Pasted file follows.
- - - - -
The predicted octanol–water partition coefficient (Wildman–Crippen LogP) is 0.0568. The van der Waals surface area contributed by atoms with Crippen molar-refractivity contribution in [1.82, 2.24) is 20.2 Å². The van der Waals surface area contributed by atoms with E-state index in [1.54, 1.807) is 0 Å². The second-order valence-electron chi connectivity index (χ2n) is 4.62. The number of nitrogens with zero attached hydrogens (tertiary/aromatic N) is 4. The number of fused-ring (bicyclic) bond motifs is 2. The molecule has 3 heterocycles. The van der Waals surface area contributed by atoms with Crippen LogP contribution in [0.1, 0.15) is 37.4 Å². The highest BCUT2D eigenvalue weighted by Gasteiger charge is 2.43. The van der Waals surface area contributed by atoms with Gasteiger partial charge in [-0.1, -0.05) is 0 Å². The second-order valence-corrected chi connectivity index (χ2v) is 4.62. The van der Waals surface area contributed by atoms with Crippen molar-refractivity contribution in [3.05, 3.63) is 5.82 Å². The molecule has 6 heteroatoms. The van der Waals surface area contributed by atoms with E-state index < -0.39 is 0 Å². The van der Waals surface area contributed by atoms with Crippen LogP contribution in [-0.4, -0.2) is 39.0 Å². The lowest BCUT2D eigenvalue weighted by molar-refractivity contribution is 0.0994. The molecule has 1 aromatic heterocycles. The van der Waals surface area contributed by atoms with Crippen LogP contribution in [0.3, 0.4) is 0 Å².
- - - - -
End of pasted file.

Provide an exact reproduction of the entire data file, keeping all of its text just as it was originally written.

The predicted octanol–water partition coefficient (Wildman–Crippen LogP) is 0.0568. The van der Waals surface area contributed by atoms with Crippen molar-refractivity contribution in [1.82, 2.24) is 20.2 Å². The van der Waals surface area contributed by atoms with E-state index in [1.54, 1.807) is 0 Å². The second-order valence-electron chi connectivity index (χ2n) is 4.62. The number of nitrogens with zero attached hydrogens (tertiary/aromatic N) is 4. The number of fused-ring (bicyclic) bond motifs is 2. The molecule has 3 heterocycles. The van der Waals surface area contributed by atoms with Crippen LogP contribution in [0.1, 0.15) is 37.4 Å². The highest BCUT2D eigenvalue weighted by Gasteiger charge is 2.43. The van der Waals surface area contributed by atoms with Gasteiger partial charge in [-0.1, -0.05) is 0 Å². The second-order valence-corrected chi connectivity index (χ2v) is 4.62. The van der Waals surface area contributed by atoms with Crippen molar-refractivity contribution in [3.05, 3.63) is 5.82 Å². The molecule has 6 heteroatoms. The van der Waals surface area contributed by atoms with E-state index < -0.39 is 0 Å². The van der Waals surface area contributed by atoms with Crippen LogP contribution in [-0.4, -0.2) is 39.0 Å². The lowest BCUT2D eigenvalue weighted by molar-refractivity contribution is 0.0994. The molecule has 1 aromatic heterocycles. The van der Waals surface area contributed by atoms with Crippen LogP contribution in [0.3, 0.4) is 0 Å².